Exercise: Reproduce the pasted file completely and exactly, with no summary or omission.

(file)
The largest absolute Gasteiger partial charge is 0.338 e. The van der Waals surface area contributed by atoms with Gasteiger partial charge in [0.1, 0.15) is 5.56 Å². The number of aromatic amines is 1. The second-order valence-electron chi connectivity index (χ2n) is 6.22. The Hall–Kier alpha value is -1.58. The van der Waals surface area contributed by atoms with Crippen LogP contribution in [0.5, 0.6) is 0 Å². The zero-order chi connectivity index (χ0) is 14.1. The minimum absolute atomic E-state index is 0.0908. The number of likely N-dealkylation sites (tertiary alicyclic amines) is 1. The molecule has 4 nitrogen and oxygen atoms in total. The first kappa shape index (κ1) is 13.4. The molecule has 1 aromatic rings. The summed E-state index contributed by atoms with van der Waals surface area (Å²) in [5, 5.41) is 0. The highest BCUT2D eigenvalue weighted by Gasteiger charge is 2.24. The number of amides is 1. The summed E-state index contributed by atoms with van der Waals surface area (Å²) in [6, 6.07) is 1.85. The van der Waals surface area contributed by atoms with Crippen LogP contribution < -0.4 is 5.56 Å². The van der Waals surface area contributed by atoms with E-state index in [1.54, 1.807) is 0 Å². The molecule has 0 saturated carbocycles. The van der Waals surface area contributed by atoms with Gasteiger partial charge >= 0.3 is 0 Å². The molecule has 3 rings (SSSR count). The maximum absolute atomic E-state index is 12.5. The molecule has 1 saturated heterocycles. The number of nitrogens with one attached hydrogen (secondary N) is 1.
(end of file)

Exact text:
The largest absolute Gasteiger partial charge is 0.338 e. The van der Waals surface area contributed by atoms with Gasteiger partial charge in [0.1, 0.15) is 5.56 Å². The number of aromatic amines is 1. The second-order valence-electron chi connectivity index (χ2n) is 6.22. The Hall–Kier alpha value is -1.58. The van der Waals surface area contributed by atoms with Crippen LogP contribution in [0.5, 0.6) is 0 Å². The zero-order chi connectivity index (χ0) is 14.1. The minimum absolute atomic E-state index is 0.0908. The number of likely N-dealkylation sites (tertiary alicyclic amines) is 1. The molecule has 4 nitrogen and oxygen atoms in total. The first kappa shape index (κ1) is 13.4. The molecule has 1 aromatic rings. The summed E-state index contributed by atoms with van der Waals surface area (Å²) in [5, 5.41) is 0. The highest BCUT2D eigenvalue weighted by Gasteiger charge is 2.24. The number of amides is 1. The summed E-state index contributed by atoms with van der Waals surface area (Å²) in [6, 6.07) is 1.85. The van der Waals surface area contributed by atoms with Crippen LogP contribution < -0.4 is 5.56 Å². The van der Waals surface area contributed by atoms with E-state index in [1.54, 1.807) is 0 Å². The molecule has 0 saturated carbocycles. The van der Waals surface area contributed by atoms with Gasteiger partial charge >= 0.3 is 0 Å². The molecule has 3 rings (SSSR count). The maximum absolute atomic E-state index is 12.5. The molecule has 1 saturated heterocycles. The number of nitrogens with one attached hydrogen (secondary N) is 1.